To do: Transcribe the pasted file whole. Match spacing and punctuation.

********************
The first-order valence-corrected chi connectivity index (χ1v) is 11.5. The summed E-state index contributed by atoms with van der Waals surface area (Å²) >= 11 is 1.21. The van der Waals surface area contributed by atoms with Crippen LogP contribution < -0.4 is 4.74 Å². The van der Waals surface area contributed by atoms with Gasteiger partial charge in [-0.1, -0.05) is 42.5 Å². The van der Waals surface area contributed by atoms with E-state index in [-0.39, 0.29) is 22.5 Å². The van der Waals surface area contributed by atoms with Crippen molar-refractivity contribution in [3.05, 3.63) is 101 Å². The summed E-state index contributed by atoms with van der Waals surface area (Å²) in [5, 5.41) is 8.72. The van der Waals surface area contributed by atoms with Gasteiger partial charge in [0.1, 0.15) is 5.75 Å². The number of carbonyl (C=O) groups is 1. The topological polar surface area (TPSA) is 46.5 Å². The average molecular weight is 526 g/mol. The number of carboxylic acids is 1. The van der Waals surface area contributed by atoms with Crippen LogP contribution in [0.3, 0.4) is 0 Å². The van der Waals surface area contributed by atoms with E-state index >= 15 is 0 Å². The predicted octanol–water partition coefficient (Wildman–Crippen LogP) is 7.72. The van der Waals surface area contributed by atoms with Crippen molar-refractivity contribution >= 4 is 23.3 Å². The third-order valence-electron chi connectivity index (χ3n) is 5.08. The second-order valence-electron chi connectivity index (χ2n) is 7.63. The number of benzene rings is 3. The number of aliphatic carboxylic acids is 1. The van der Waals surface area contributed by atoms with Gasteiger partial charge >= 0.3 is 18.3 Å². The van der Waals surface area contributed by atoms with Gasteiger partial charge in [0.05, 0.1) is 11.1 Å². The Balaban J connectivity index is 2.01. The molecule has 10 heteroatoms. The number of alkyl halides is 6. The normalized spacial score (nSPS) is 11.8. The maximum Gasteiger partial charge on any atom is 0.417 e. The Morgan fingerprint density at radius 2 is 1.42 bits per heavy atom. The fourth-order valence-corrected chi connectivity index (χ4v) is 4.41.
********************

The first-order valence-corrected chi connectivity index (χ1v) is 11.5. The summed E-state index contributed by atoms with van der Waals surface area (Å²) >= 11 is 1.21. The van der Waals surface area contributed by atoms with Crippen LogP contribution < -0.4 is 4.74 Å². The van der Waals surface area contributed by atoms with Gasteiger partial charge in [-0.1, -0.05) is 42.5 Å². The van der Waals surface area contributed by atoms with E-state index in [-0.39, 0.29) is 22.5 Å². The van der Waals surface area contributed by atoms with Crippen molar-refractivity contribution in [3.05, 3.63) is 101 Å². The summed E-state index contributed by atoms with van der Waals surface area (Å²) in [5, 5.41) is 8.72. The van der Waals surface area contributed by atoms with Gasteiger partial charge in [0.1, 0.15) is 5.75 Å². The number of carbonyl (C=O) groups is 1. The topological polar surface area (TPSA) is 46.5 Å². The average molecular weight is 526 g/mol. The number of carboxylic acids is 1. The van der Waals surface area contributed by atoms with Crippen LogP contribution in [0.3, 0.4) is 0 Å². The van der Waals surface area contributed by atoms with E-state index >= 15 is 0 Å². The predicted octanol–water partition coefficient (Wildman–Crippen LogP) is 7.72. The van der Waals surface area contributed by atoms with Crippen molar-refractivity contribution >= 4 is 23.3 Å². The third-order valence-electron chi connectivity index (χ3n) is 5.08. The second-order valence-electron chi connectivity index (χ2n) is 7.63. The number of benzene rings is 3. The number of aliphatic carboxylic acids is 1. The van der Waals surface area contributed by atoms with Gasteiger partial charge >= 0.3 is 18.3 Å². The van der Waals surface area contributed by atoms with Gasteiger partial charge in [0.05, 0.1) is 11.1 Å². The Balaban J connectivity index is 2.01. The molecule has 10 heteroatoms. The number of alkyl halides is 6. The normalized spacial score (nSPS) is 11.8. The maximum Gasteiger partial charge on any atom is 0.417 e. The Morgan fingerprint density at radius 2 is 1.42 bits per heavy atom. The fourth-order valence-corrected chi connectivity index (χ4v) is 4.41.